Waking to Mosquitos
On one of my first nights on the island, I went to bed. I sprayed some Deet on my skin fairly liberally then crawled into my sleeping bag liner inside the mosquito net. I had pointed the fan directly at me and hoped it wouldn’t get too hot.
The hope was short-lived because it got very hot, very quickly. But that wasn’t what bothered me.
I could hear the all too familiar, high-pitched fluttering sound whizzing straight past my ear.
I tried to ignore it at first. Periodically waking up and waving my hand to brush the mosquitos away before they bit my ear.
In the end, I couldn’t take it. I reached over for the Mosquito spray that was next to my head. I sprayed my arms and legs again. I sprayed some on the back of my hand and then dabbed the back of my hand against the back of my ears, forehead, and then a bit on each side of the face.
Once I was protected again, I completely immersed myself inside the sleeping bag liner. I closed the top and pinned it underneath an arm from the inside to seal myself in. There was no way these blood-suckers could get in.
After a minute or two of not being disturbed by the familiar high pitched sound – I fell asleep drifting off into a dream.
I can’t remember exactly what the dream was about. I think it was one of the more sensible dreams where things weren’t too weird or fictitious.
Something happened in the dream and my heart began to race wildly. It sped up to the point where I could feel my heart beating. The feeling past.
Everything in the dream became fuzzy. I was struggling to concentrate. My brain, thoughts, the dream itself was marred with a hazy malaise. Details became fuzzy. Things became a lot more confusing. I couldn’t work out what was going on. Then I noticed my heartbeat was slowing down. My chest became heavy and breathing became difficult.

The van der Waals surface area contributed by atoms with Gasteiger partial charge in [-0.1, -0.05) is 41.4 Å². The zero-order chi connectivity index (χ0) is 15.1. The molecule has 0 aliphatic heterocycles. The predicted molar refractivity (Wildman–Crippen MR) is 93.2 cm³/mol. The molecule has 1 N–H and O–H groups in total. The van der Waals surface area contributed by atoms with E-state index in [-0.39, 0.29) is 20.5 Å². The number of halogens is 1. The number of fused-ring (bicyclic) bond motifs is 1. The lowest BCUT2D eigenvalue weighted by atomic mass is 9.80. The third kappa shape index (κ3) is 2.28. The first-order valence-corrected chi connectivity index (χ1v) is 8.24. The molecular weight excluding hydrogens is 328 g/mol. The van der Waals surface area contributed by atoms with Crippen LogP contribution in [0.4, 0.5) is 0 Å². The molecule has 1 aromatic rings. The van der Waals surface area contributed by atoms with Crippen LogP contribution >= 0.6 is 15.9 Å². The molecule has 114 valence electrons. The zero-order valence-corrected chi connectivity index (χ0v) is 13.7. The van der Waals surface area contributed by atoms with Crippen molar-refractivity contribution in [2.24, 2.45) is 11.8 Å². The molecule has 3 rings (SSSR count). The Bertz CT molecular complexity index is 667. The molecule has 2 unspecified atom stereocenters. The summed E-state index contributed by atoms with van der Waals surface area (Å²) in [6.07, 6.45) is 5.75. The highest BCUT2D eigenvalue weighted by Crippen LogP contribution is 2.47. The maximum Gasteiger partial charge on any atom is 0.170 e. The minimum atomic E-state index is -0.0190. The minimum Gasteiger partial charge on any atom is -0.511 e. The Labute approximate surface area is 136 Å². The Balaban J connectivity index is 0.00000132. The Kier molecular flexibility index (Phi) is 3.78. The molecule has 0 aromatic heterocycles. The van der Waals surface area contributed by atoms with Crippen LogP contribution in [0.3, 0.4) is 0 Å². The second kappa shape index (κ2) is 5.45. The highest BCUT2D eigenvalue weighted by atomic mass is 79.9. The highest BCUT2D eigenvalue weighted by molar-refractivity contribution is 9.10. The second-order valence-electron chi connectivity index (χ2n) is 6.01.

My dream-self desperately tried to make sense of everything. My dream-self tried applying logic to the problem but couldn’t focus enough, or struggled.
Then it clicked. I remembered spraying myself with DEET and sealing myself inside my sleeping bag liner.
“Shit, I’m asleep dreaming right now. But in the real world I’m suffocating myself inside my sleeping bag liner with DEET”.
Hazily, I thought I needed to wake up. Repeating that thought a few times achieved nothing.
My dream became hazier and breathing even harder. I could feel my heart beating, but increasingly slowly.
I was now in a more semi-lucid state. Things were hazy, but at least I was thinking. I needed to move my arm or leg. It was the only way I would be able to wake up. Physical movement.
At that moment, a slight worry crept into my brain.
An explanatory digression
On a few occasions over the last few years, I had been asleep in my conservatory. Usually, it’s on a summers day when it’s very hot in there. The heat makes it awesome to quickly fall into a mid-afternoon slumber. But if I slept more than 15 minutes the heat would become too much.
Most the time I would just wake up – easy. But, sometimes I would have a sense of real discomfort and my body would feel too heavy. I wouldn’t be able to wake up. I would become aware that I’m asleep and dreaming, aware that I was feeling uncomfortably hot, but I would be completely unable to wake up. I would try my hardest to move a muscle or something to wake up, but it was almost impossible. My vision in my dream would become blurry and hazy and my body would sink to the ground. I would realise I’m asleep, and that’s I was in my conservatory where it was really hot. But, I wouldn’t be able to move in my dream.